Although not the largest black hole ever found, J0100+2802 appears to confound current theories about the creation and evolution of black holes
Formed around 900 million years after the Big Bang—dating back to around six percent of the Universe’s current age—with a mass 12 billion times that of the Sun—six times greater than its largest-known contemporaries—astronomers have discovered the largest and most luminous black hole yet. Undermining modern scientific theories, its discovery challenges theories of the creation and evolution of black holes with questions remaining about how this black hole could have grown so huge in such a relatively brief period of time following the dawn of the Universe.
Supermassive black holes are believed to be lurking at the centre of most, if not all, large galaxies: the black hole at the heart of the Milky Way, for example, is thought to have a mass between four and five million times that of the Sun. Astronomers also suspect that quasars—the brightest objects in the Universe and intensely powerful galactic radiation sources—contain supermassive black holes that expel massive amounts of light as mass falls onto their accretion discs.
Astronomers have located 40 quasars that date back to when the Universe was less than 1 billion years old. However, a team of global scientists led by Xue-Bing Wu at Peking University have now reported the discovery of a supermassive black hole—at the centre of a quasar—12 billion times the mass of the Sun that dates back to when the Universe was only about 875 million years old. Until now, the most massive known black hole less than 1 billion years old was two billion solar masses.
Around 12.8 billion light-years from Earth, the black hole, known as SDSS J010013.02+280225.8 or J0100+2802 for short, is at the centre of a quasar that is not only the most massive quasar yet seen in the early Universe, but also the most luminous: about 429 trillion times brighter than the Sun and seven times brighter than the most distant quasar known.
Professor Xue-Bing Wu, who led the discovery and the study reported in the journal Nature, announced: “This quasar is very unique. We are so excited when we found that there is such a luminous and massive quasar only 0.9 billion years after the Big Bang.”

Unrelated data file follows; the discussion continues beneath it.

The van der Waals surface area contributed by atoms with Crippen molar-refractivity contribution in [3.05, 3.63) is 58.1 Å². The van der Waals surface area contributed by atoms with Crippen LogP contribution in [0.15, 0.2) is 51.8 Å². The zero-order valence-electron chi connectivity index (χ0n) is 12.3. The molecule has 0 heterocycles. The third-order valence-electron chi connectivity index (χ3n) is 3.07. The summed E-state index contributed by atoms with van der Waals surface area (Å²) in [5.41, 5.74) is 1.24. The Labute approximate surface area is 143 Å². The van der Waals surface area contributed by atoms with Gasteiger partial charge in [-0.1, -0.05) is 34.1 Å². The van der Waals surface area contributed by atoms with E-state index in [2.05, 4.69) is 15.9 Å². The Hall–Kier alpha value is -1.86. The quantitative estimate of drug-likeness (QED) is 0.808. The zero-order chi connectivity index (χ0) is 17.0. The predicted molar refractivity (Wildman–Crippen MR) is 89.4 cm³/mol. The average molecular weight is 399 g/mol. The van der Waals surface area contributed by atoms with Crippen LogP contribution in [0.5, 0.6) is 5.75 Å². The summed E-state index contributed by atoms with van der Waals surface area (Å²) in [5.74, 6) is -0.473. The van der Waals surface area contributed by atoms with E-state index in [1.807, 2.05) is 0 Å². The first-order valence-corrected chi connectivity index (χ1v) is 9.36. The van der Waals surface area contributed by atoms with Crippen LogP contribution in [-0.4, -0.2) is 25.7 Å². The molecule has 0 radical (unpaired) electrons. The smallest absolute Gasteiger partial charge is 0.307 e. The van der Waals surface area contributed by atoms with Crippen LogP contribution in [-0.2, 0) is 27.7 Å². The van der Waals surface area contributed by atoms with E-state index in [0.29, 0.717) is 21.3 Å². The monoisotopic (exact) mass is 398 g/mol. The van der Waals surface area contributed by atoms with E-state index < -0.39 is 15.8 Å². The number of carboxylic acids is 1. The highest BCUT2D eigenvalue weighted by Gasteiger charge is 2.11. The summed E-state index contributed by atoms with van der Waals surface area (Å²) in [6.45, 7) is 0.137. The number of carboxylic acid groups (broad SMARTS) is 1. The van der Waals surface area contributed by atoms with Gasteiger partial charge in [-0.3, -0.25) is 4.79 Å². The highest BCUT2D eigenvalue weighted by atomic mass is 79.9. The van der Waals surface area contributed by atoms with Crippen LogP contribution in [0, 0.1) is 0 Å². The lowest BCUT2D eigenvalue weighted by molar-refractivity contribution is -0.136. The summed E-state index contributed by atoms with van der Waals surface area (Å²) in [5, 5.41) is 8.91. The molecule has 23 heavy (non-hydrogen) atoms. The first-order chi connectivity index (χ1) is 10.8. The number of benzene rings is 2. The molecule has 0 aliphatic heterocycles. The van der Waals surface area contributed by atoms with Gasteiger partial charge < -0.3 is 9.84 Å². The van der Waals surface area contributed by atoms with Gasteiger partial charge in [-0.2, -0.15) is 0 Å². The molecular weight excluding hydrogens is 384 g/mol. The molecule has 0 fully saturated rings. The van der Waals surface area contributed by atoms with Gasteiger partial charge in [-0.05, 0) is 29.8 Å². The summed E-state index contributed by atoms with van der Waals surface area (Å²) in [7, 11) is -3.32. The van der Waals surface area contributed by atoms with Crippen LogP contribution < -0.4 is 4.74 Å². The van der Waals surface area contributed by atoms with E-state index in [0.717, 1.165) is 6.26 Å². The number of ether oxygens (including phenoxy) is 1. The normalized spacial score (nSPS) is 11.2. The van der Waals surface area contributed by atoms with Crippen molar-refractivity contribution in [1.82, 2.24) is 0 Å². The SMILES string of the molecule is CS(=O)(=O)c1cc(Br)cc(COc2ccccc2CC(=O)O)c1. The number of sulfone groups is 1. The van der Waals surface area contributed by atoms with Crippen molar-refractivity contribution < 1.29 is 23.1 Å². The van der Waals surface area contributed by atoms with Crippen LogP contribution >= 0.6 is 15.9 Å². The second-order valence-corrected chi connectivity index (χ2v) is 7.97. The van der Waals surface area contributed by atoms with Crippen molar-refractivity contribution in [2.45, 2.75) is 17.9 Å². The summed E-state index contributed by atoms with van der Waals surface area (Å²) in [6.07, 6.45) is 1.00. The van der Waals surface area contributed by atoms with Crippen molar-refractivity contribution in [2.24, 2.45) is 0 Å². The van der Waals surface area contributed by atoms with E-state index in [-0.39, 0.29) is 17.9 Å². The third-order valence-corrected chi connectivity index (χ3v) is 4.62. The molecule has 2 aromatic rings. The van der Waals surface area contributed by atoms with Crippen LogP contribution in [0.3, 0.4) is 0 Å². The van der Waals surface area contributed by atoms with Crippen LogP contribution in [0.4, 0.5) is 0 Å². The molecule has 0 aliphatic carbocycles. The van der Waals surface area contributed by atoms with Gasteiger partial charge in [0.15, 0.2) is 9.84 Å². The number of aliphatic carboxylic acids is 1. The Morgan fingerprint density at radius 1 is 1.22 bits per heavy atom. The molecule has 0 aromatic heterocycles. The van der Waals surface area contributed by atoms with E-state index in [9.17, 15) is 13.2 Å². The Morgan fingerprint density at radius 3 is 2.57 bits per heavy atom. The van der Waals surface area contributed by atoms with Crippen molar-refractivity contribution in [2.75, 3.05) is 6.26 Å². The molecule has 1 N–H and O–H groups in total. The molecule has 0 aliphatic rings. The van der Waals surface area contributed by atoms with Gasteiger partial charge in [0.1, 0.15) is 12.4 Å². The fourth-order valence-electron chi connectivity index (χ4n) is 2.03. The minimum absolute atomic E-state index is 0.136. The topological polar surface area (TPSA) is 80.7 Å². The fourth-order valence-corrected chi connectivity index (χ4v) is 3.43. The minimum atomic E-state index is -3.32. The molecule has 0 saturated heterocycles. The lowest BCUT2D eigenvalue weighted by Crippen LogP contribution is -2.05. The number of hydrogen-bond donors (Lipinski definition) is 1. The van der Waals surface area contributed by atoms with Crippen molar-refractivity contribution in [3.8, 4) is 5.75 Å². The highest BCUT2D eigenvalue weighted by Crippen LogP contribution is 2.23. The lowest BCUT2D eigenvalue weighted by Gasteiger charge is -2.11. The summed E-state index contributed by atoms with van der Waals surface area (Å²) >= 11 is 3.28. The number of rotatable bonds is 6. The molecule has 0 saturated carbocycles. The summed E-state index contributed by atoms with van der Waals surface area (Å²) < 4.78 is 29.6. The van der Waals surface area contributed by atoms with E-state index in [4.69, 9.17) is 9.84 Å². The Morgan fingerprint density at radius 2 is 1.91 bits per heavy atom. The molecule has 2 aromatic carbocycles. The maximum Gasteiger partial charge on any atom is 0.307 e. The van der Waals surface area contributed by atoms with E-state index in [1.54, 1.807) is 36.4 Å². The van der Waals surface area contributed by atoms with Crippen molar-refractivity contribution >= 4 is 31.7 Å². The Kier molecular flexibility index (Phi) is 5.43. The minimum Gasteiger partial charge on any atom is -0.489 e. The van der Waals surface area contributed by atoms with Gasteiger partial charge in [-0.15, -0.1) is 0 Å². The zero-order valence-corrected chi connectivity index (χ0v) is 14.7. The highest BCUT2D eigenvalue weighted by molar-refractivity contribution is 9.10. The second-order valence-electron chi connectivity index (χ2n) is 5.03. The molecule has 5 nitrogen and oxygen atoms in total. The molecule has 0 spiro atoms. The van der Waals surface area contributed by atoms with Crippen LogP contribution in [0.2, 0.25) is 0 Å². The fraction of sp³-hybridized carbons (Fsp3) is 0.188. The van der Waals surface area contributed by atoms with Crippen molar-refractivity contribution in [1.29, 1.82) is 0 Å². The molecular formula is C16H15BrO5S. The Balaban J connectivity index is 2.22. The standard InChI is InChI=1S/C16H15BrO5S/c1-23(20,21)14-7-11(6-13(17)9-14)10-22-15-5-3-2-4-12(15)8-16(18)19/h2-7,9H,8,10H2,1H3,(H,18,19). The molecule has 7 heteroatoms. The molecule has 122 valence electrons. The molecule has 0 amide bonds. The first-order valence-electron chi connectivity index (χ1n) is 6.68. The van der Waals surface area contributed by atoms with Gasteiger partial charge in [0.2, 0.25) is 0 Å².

“Just like the brightest lighthouse in the distant Universe, its glowing light will help us to probe more about the early Universe,” Professor Wu added.
J0100+2802 was spotted, in 2013, using the Lijiang Telescope in Yunnan, China. Its quasar appeared as a bright, red, light source with a redshift—a measurement of the stretching of light to the red end of the spectrum by the expansion of the Universe—of 6.30. With a redshift higher than six, the yardstick used to define the early Universe boundary, the team performed further studies of the quasar’s spectrum to estimate the velocity of the infalling gas and J0100+2802’s massive solar mass.
When light from a quasar shines toward Earth, it passes through intergalactic gas that colours it. Analysis of how intergalactic gas influences the spectrum of light can enable scientists to deduce which elements make up the gas, providing insights into the star-formation processes that were at work shortly after the Big Bang. Scientists hope that the ultraluminous nature of this quasar will allow them to make unprecedented measurements of the temperature, ionisation state and metal content of the intergalactic medium at the epoch of reionisation: when gravity brought pieces of matter together and formed the first stars and galaxies.
However, astronomers still cannot explain how J0100+2802 could have formed so soon in the early Universe. To gain mass, black holes swallow the interstellar matter around them and merge with other large black holes. How such an enormous black hole formed in such a short period of time following the creation of the first stars and galaxies remains debated.
“This [discovery] is quite surprising because it presents serious challenges to theories of black hole growth in the early universe,” said Professor Wu.
Co-author Dr Yuri Beletsky, from the Carnegie Institution in Washington DC, added: “This quasar is a unique laboratory to study the way that a quasar’s black hole and host galaxy co-evolve.”
“Our findings indicate that in the early Universe, quasar black holes probably grew faster than their host galaxies, although more research is needed to confirm this idea.”
— Rebecca Davies, Editor (Science)
Image Courtesy: NASA Goddard Space Flight Centre (https://www.flickr.com/photos/gsfc/15084150039), Licensed under the Creative Commons Attribution 2.0 Generic | Flickr